The right watering tools make watering chores easier.
In a perfect world, Mother Nature would provide an inch of rain each week to keep our vegetables and flowers perfectly happy. Because that’s probably not going to happen, it’s up to us to make sure our plants get the water they need to thrive.
A rain gauge will help you keep track of how much rain has fallen, but that’s really only part of the story. Different types of soil have different abilities to hold water. A clay-based soil holds onto water because each little particle of clay has lots of surface area for the water to grab onto. Sandy soil, with its bigger particles, lets water pass through quickly. A good loamy soil retains some moisture, yet is also well-drained.
Adding compost to the soil improves its ability to supply your plants with just the right amount of water. Think of sandy soil like a wire basket full of golf balls: turn the hose on and the water runs right through. Adding compost is like adding sponges — water still runs through, but some is stored in the sponges. Compost also helps improve clay soils by aerating them and providing better drainage. Plants absorb oxygen through their roots and can drown if the soil stays soggy for weeks at a time. Raised beds and compost can help prevent this from happening.
The best way to monitor soil moisture is with your hands. When you stick a finger down into the soil, it should feel lightly damp – like a sponge that has been wrung out. Don’t just feel the surface; get your fingers down to the root zone (3″deep or so) at least once a week.
In hot weather, plants may wilt during the heat of the day. This isn’t always an indication that they’re moisture-deprived. In many cases it’s simply a way for the plant to reduce moisture loss through its leaves. Checking the soil tells the real story.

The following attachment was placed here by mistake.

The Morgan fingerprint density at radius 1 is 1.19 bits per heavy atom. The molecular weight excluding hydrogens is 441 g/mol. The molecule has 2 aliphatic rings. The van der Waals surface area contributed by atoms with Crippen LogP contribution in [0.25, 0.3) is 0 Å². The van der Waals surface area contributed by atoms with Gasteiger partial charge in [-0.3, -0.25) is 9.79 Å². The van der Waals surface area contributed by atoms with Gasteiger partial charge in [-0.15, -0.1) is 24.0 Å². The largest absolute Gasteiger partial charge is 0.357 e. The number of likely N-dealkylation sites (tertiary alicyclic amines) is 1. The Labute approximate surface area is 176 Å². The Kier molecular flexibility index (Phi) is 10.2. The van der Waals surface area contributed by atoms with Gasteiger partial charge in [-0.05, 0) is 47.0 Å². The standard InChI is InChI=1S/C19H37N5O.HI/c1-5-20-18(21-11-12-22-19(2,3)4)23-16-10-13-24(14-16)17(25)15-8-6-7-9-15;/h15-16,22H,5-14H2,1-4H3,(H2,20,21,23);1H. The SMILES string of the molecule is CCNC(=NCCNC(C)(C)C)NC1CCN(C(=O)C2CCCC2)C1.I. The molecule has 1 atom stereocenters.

Planting intensively in a raised bed garden minimizes moisture loss. Plants shade the soil surface and help protect one another from the wind. Mulching around plants with 2″to 3″ layer of shredded leaves or straw is another effective way to retain moisture and add organic matter to the soil.
If you determine that your garden does need water, there are several options. A watering wand will deliver quite a bit of water quickly, and get it right where you want it. Too busy to water during the week? Going on vacation in August? Buy a water timer to automatically turn on a sprinkler or soaker hose. Soaker hoses and drip irrigation systems with emitters leak water slowly right at soil level, and are a very efficient way to water.
To keep your plants healthy and productive, don't let the soil dry out completely. If delicate root hairs die back, the plant must direct its energy to re-growing them, rather than to producing fruit. Water-stressed plants can also become bitter and tough.